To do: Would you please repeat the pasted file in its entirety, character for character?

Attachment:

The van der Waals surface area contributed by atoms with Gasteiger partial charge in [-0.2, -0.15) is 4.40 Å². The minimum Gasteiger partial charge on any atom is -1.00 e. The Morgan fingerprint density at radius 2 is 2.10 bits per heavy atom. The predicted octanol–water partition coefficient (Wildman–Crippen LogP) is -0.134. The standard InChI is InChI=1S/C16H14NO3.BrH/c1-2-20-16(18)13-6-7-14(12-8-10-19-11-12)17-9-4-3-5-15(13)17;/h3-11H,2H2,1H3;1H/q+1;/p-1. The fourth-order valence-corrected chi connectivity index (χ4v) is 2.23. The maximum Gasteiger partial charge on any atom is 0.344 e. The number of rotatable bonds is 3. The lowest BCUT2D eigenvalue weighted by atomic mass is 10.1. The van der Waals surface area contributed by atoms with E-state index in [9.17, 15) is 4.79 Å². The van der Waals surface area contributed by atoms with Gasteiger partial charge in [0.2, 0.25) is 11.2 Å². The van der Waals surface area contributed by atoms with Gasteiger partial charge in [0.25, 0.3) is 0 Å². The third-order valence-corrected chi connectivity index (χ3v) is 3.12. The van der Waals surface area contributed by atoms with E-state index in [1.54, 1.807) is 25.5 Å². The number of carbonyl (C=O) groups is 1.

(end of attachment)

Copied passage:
The van der Waals surface area contributed by atoms with Gasteiger partial charge in [-0.2, -0.15) is 4.40 Å². The minimum Gasteiger partial charge on any atom is -1.00 e. The Morgan fingerprint density at radius 2 is 2.10 bits per heavy atom. The predicted octanol–water partition coefficient (Wildman–Crippen LogP) is -0.134. The standard InChI is InChI=1S/C16H14NO3.BrH/c1-2-20-16(18)13-6-7-14(12-8-10-19-11-12)17-9-4-3-5-15(13)17;/h3-11H,2H2,1H3;1H/q+1;/p-1. The fourth-order valence-corrected chi connectivity index (χ4v) is 2.23. The maximum Gasteiger partial charge on any atom is 0.344 e. The number of rotatable bonds is 3. The lowest BCUT2D eigenvalue weighted by atomic mass is 10.1. The van der Waals surface area contributed by atoms with E-state index in [9.17, 15) is 4.79 Å². The van der Waals surface area contributed by atoms with Gasteiger partial charge in [0.2, 0.25) is 11.2 Å². The van der Waals surface area contributed by atoms with Gasteiger partial charge in [0.25, 0.3) is 0 Å². The third-order valence-corrected chi connectivity index (χ3v) is 3.12. The van der Waals surface area contributed by atoms with E-state index in [1.54, 1.807) is 25.5 Å². The number of carbonyl (C=O) groups is 1.